Every decade or so, we have an opportunity to refocus on what matters most to children instead of what triggers adults.

As Boomers were becoming parents, and dominating American demographics as young adults, President Ronald Reagan helped promote concerns about strangers and child kidnapping. Pictures of missing children appeared on milk cartons, thanks to private milk distributors choosing to contribute to the public discourse about stranger danger. Private companies encouraged parents to fingerprint their children, just in case they became victims of gruesome crimes.

As Paul Renfro describes in his new book on the era, Stranger Danger, this moral panic obscured the fact that the vast majority of children reported as missing were (and today remain likely to be) either teenage runaways or taken by noncustodial parents. Rather, what this campaign really did was obscure the more probable dangers of domestic violence and sexual abuse perpetrated by adults already known to their victims.

The birth of the internet only added a new layer to these concerns: the danger could come from anywhere in the world, at any time of the day. In the 1990s, parents could read fearmongering headlines like “Youngsters Falling Prey to Seducers in Computer Web” or “Cyberporn … Can We Protect our Kids—and Free Speech?” While most child abuse is local, with the abuser well-known to the child and family, these stories suggested that emails and chat forums would connect children and youth directly to strangers who would abuse or kidnap them, and the initial connections could happen in their own bedrooms. In turn, this public panic has sent policymakers of all political stripes scrambling after boogie monsters—such as with the Communications Decency Act of 1996, an attempt to criminalize indecency online that the Supreme Court struck down the following year as unconstitutionally vague.

The so-called bathroom bills of recent years contain one of the most crucial tells about the rhetoric of childhood, or the pairing of rhetoric about precious children with public rage. Driven by legislators in North Carolina, Tennessee, Texas, and Georgia, bathroom bills intend to closely regulate which children go in which school bathrooms—just like states mandated racial segregation in schools and public bathrooms a century ago—and they target transgender children in the guise of protecting other children. This outrage was never over the safety of all children’s bodies but the need to decide which bodies belong where.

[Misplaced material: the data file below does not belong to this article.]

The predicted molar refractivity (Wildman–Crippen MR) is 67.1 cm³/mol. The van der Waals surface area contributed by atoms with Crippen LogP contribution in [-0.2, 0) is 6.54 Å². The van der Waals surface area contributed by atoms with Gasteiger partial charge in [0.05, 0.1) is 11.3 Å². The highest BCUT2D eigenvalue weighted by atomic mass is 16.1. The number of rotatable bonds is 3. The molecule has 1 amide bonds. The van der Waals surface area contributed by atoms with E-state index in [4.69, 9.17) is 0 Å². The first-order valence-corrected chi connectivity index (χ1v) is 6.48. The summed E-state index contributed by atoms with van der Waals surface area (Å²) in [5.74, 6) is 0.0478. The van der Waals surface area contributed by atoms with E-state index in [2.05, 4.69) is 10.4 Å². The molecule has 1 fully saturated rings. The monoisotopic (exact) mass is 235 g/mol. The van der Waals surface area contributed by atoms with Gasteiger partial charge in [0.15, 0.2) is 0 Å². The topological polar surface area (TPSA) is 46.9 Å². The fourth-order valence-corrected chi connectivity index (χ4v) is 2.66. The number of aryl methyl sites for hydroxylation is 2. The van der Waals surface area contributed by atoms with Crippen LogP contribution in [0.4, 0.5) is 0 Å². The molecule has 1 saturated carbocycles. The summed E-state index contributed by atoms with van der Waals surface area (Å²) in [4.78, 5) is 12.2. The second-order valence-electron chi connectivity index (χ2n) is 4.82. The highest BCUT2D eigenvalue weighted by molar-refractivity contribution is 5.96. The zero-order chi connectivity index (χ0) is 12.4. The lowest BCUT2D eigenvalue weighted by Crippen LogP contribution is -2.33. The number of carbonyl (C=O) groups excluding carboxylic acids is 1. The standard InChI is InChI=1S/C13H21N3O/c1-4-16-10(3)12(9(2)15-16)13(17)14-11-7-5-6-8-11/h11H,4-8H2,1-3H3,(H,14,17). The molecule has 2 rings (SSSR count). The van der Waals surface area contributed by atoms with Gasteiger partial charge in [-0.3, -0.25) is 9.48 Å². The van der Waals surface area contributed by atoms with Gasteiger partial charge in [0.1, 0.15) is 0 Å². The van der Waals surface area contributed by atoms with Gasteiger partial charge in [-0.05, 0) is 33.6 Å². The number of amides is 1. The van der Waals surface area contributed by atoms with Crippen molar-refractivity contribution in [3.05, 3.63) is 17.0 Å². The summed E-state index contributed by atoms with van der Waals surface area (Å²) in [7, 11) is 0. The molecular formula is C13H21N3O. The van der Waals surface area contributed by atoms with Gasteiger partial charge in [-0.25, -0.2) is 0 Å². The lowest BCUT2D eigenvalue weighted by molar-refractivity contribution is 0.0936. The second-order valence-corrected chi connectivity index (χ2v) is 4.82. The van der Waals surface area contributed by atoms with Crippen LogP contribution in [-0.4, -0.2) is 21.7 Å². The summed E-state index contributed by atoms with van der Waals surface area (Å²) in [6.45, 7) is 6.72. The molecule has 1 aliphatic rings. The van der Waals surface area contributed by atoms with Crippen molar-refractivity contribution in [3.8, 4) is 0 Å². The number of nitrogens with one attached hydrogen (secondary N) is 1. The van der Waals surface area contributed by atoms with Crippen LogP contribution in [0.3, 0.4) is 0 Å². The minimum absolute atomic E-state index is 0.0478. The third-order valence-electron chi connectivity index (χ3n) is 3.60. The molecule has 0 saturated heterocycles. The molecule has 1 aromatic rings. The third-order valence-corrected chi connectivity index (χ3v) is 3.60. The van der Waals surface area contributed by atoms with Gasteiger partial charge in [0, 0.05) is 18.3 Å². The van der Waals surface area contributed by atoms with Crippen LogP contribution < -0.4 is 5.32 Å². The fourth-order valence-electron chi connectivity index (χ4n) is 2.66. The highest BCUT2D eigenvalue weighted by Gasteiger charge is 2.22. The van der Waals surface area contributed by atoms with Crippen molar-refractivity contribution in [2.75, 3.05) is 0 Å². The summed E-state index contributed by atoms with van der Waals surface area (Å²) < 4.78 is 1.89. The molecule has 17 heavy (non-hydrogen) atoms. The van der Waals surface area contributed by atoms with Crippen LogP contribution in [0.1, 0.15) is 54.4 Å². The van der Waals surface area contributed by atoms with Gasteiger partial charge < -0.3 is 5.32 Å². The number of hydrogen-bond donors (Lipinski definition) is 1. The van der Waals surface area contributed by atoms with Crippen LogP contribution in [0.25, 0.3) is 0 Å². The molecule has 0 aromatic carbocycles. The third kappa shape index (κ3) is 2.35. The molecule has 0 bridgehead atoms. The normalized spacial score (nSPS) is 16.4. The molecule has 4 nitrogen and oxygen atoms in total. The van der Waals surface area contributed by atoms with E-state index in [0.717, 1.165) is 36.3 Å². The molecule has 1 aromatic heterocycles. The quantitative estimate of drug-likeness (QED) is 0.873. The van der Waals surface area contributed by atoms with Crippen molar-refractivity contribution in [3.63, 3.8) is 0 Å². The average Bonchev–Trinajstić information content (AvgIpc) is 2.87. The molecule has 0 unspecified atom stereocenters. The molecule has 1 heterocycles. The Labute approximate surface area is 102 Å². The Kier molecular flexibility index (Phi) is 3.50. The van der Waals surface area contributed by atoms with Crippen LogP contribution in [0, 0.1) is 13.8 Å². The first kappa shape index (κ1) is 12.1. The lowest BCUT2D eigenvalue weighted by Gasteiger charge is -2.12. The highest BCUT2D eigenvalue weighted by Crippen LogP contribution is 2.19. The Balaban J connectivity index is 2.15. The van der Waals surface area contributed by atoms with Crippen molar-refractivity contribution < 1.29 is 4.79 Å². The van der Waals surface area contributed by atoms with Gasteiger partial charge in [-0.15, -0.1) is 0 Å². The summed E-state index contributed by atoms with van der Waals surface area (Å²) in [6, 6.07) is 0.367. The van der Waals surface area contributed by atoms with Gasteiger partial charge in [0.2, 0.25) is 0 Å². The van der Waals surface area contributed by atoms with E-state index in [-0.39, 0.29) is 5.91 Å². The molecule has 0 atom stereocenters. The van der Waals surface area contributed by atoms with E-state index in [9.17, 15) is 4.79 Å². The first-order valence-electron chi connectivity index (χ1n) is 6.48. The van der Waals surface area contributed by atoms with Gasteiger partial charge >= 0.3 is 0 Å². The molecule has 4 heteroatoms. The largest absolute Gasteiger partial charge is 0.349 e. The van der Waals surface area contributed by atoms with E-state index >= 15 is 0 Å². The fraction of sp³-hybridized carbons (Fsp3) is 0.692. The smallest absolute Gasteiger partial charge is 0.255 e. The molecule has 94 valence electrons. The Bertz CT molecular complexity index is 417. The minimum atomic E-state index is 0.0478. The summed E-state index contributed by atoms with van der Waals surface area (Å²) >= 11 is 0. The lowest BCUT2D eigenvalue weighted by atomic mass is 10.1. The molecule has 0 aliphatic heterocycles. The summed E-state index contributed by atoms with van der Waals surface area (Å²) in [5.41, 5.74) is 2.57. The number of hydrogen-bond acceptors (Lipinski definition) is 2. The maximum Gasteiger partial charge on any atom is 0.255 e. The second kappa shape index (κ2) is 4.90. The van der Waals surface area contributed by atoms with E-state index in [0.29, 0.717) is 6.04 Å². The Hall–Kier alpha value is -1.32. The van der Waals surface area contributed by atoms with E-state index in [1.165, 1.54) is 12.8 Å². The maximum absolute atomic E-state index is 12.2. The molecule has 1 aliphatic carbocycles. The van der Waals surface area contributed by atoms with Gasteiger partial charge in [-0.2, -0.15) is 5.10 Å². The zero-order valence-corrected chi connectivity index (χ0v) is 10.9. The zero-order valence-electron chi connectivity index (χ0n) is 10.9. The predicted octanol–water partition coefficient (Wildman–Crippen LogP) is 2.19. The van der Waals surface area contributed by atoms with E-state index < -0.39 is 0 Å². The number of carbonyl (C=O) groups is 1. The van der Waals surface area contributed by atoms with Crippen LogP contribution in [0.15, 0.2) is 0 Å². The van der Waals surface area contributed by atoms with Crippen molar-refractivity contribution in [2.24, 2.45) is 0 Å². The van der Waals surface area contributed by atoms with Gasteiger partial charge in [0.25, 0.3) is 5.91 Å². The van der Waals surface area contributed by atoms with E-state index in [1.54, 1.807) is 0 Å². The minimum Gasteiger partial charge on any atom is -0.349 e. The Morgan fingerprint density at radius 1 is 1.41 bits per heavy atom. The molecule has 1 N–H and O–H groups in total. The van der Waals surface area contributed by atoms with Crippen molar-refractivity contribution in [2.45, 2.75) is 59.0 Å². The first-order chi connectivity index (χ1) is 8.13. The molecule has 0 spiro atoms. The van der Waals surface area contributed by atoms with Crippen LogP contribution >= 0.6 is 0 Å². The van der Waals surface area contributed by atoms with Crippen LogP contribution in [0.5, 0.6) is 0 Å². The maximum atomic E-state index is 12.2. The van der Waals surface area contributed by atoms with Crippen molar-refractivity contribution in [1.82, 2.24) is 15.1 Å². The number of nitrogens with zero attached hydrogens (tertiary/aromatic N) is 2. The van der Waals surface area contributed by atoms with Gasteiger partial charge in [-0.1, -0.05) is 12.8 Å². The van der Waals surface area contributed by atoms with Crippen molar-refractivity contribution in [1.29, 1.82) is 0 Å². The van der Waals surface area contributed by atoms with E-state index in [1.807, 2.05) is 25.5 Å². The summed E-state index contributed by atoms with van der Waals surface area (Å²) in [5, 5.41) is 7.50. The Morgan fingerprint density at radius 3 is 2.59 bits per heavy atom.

Every decade or so, we have an opportunity to refocus on what matters most to children instead of what triggers adults. But this long history of public panic shows that we have not redirected our outrage. We are still too easily distracted by our passionate promises to childhood. Not children, but childhood in the abstract, most commonly symbolized by white children, who are portrayed as being pure.

An ugly symmetry of modern American childhood pairs public outrage on behalf of children with public and publicly acceptable rage at children. Here childhood is protected, childhood is sacred, childhood is something to rage about if threatened. But not every child. We must remember: In 1955, the lynching of 14-year-old Emmett Till. In 1989, Donald Trump placing newspaper ads demanding the return of the death penalty in the middle of the Central Park Five case involving false prosecutions of a 16-year-old, two 15-year-olds, and two 14-year-olds. In 2014, police killing Tamir Rice at 12. This spring, Adam Toledo, 13.

Until we start to resist our cultural training, we will continue to be triggered into public outrage, which serves our feelings as adults, not our responsibilities to real children. Our vulnerability to that outrage did not expire with the Trump administration, nor did our capacity to be distracted by moral panics, nor our ability to simultaneously proclaim that we would protect childhood in the abstract while also raging at living, breathing, individual children.

Already, the QAnon conspiracies of 2020 have morphed; we hear fewer nonsensical allegations in public about Hillary Clinton and more about COVID vaccines, and bills in multiple states to restrict how we teach about the history of racism in the United States.

But a good portion of the conspiracizing in 2021 still revolves around children, because of that long history of modern childhood ideology and training for outrage. This readily available passion is part of modern public discourse—and it is not just among QAnon adherents. It is all of us, vulnerable to mistargeted outrage that distracts us from larger, systemic dangers to children.

Sherman Dorn is an historian of education policy at Arizona State University. He is currently working on a history of educational broadcasting since 1945.
PRIMARY EDITOR: Jackie Mansky | SECONDARY EDITOR: Gabrielle Bruney